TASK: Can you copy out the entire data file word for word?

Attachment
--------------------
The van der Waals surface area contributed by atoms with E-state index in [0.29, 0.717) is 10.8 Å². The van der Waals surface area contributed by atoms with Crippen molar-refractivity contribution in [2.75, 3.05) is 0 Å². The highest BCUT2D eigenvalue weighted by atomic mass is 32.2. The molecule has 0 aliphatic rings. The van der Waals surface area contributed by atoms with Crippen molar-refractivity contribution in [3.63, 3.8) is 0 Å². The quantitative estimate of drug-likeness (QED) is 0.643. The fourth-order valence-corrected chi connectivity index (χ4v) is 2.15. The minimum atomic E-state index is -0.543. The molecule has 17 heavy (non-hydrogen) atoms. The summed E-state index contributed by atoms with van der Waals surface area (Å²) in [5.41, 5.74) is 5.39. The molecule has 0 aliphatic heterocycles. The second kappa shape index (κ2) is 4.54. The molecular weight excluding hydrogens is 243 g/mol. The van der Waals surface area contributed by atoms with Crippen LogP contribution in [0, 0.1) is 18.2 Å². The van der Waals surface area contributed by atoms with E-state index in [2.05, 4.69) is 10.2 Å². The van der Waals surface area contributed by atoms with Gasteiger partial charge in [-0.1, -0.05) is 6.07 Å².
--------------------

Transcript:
The van der Waals surface area contributed by atoms with E-state index in [0.29, 0.717) is 10.8 Å². The van der Waals surface area contributed by atoms with Crippen molar-refractivity contribution in [2.75, 3.05) is 0 Å². The highest BCUT2D eigenvalue weighted by atomic mass is 32.2. The molecule has 0 aliphatic rings. The van der Waals surface area contributed by atoms with Crippen molar-refractivity contribution in [3.63, 3.8) is 0 Å². The quantitative estimate of drug-likeness (QED) is 0.643. The fourth-order valence-corrected chi connectivity index (χ4v) is 2.15. The minimum atomic E-state index is -0.543. The molecule has 17 heavy (non-hydrogen) atoms. The summed E-state index contributed by atoms with van der Waals surface area (Å²) in [5.41, 5.74) is 5.39. The molecule has 0 aliphatic heterocycles. The second kappa shape index (κ2) is 4.54. The molecular weight excluding hydrogens is 243 g/mol. The van der Waals surface area contributed by atoms with Crippen LogP contribution in [0, 0.1) is 18.2 Å². The van der Waals surface area contributed by atoms with E-state index in [2.05, 4.69) is 10.2 Å². The van der Waals surface area contributed by atoms with Gasteiger partial charge in [-0.1, -0.05) is 6.07 Å².